Due to the increasing demand for refrigeration and air conditioning in developing countries, the stock of equipment, foams and products containing F-Gases (CFCs, HCFCs, HFCs) is rising rapidly. This also increases the number of old appliances from the cooling sector that are not disposed of in an environmentally sound manner. The substances they contain, which are heavily harmful to the climate and the ozone layer, escape unhindered into the atmosphere if not stored and disposed of properly – a huge problem.
The German Federal Ministry for the Environment, Nature Conservation and Nuclear Safety commissioned GIZ with the project “Climate and Ozone Protection Alliance for ODS and HFC Banks Management”, in short COPA, to address this challenge:
“The contribution of the cooling sector to greenhouse gas emissions is growing rapidly. Therefore, the timely introduction of Green Cooling, including energy efficiency measures and the shift to natural refrigerants, is of utmost importance. At the same time, we must not forget the huge greenhouse gas emissions from F-Gases in old appliances. They need to be properly disposed of globally. This is why the German Federal Ministry for the Environment has been funding, among various other projects on Green Cooling, a GIZ project focusing on these gases in old appliances. In its new phase “COPA”, we are supporting the establishment of a global Alliance that will address the issue of the management of ODS and HFC banks”, says Dr Silke Karcher, Head of the EU Climate and Energy Policy, European Climate Initiative and Carbon Markets Division at the Federal Environment Ministry.
In focus: Metropolitan regions in China, Ghana and Colombia
In the first step, COPA aims to cooperate with metropolitan regions in the partner countries China, Ghana and Colombia. Further partner countries are to be added successively. For this purpose, metropolitan regions and partner countries that are to be advised within the framework of the alliance in the future are continuously analysed and defined. The project measures include, on the one hand, the establishment of the alliance through networking and political positioning, and on the other hand, the preparation of market studies (ODS /HFKW Bank inventories) and concepts for the pilot implementation of mitigation measures in selected metropolitan regions in the partner countries.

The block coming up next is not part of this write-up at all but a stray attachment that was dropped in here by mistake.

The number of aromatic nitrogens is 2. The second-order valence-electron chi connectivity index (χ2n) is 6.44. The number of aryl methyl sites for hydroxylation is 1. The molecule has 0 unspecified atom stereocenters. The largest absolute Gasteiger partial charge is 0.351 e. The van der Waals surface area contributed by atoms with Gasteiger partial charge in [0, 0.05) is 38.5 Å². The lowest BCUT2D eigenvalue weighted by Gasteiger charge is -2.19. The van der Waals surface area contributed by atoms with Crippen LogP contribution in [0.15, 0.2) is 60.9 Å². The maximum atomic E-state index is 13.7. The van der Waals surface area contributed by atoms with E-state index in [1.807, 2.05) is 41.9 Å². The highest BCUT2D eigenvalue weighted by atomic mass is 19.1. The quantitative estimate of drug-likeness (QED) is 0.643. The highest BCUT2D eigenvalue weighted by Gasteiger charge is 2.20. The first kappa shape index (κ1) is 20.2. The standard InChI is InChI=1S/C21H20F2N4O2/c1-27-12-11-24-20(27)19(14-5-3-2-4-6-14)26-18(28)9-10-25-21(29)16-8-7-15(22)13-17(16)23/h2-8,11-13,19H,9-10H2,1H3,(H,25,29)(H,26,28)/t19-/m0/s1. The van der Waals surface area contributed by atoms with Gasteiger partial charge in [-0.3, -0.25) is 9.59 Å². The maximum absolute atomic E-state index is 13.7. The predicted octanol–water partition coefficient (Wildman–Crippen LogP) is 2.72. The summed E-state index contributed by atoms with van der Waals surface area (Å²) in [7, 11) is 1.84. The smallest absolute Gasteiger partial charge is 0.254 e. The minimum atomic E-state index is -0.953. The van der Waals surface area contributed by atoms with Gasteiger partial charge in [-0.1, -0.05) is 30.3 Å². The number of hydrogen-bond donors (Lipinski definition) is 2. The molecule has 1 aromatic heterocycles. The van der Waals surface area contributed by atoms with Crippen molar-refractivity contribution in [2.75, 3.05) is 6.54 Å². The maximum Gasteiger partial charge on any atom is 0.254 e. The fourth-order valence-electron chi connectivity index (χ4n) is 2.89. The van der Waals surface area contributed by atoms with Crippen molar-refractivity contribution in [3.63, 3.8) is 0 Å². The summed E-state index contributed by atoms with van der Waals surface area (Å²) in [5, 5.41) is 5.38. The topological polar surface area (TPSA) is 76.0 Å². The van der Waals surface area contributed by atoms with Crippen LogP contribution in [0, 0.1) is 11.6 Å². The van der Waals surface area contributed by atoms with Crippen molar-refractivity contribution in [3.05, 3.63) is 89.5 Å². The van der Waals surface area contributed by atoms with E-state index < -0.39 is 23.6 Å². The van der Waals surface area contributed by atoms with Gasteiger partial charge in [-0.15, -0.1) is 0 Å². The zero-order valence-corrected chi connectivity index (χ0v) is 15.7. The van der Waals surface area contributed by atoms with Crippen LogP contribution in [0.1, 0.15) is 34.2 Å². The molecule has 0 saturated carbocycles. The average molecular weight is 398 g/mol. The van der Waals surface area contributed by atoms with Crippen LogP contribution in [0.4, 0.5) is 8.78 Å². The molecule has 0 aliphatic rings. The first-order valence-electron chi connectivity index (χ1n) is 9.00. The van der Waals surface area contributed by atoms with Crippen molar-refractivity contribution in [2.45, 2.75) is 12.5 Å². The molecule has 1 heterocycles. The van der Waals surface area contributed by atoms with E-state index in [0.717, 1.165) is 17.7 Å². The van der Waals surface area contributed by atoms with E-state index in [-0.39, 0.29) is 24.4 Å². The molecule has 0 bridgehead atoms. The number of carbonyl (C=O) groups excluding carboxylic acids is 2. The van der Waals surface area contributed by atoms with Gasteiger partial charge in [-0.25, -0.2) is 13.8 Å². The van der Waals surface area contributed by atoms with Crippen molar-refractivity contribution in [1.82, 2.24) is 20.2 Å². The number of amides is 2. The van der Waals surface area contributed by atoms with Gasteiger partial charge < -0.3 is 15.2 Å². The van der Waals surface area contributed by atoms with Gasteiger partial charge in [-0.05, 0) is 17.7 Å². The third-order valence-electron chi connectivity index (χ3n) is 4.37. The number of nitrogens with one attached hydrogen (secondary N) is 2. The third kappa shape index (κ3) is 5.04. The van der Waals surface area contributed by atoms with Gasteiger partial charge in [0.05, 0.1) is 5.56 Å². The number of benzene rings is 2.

What to expect within the coming months?
In the first step, the focus is on establishing the alliance and developing mitigation actions in the three partner countries China, Ghana and Colombia. This will be done in cooperation with the UN-agencies United Nations Industrial Development Organisation (UNIDO) and the United Nations Development Programme (UNDP) who will be strategic implementation partners of COPA from early on.
In the long term, the alliance will contribute to the substantial reduction of emissions from legacy HFCsthrough technical advice to improve framework conditions, capacity building and the promotion of technology cooperation and transfer, as well as financial support for the development of appropriate recycling and destruction infrastructure.
“Countries face differentiated challenges in managing ODS banks,” says Ole Nielsen from UNIDO. “By joining the COPA alliance, we will provide them with technical support, and mobilize financing for re-use and disposal. UNIDO is fully committed to circular economy practices. For COPA, UNIDO seeks to support countries in end-of-life strategies, sustainable business models, and green financing when promoting circular value chains for refrigeration and air conditioning equipment.”
Xiaofang Zhou, Director at UNDP’s Montreal Protocol Unit, is also convinced of the relevance of the Alliance: “The COPA initiative comes at the right time, as the HCFC consumption was reduced about 50% in developing countries and hundreds of millions of old appliances and air conditioners will be replaced by new technologies in the coming years. UNDP is willing to support the partners to strengthen the system for the reduction of ODS and HFCs banks emissions and demonstrate a cost-effective model that can provide sustained incentives for best practices, including safe end-of-life disposal of the chemicals.”
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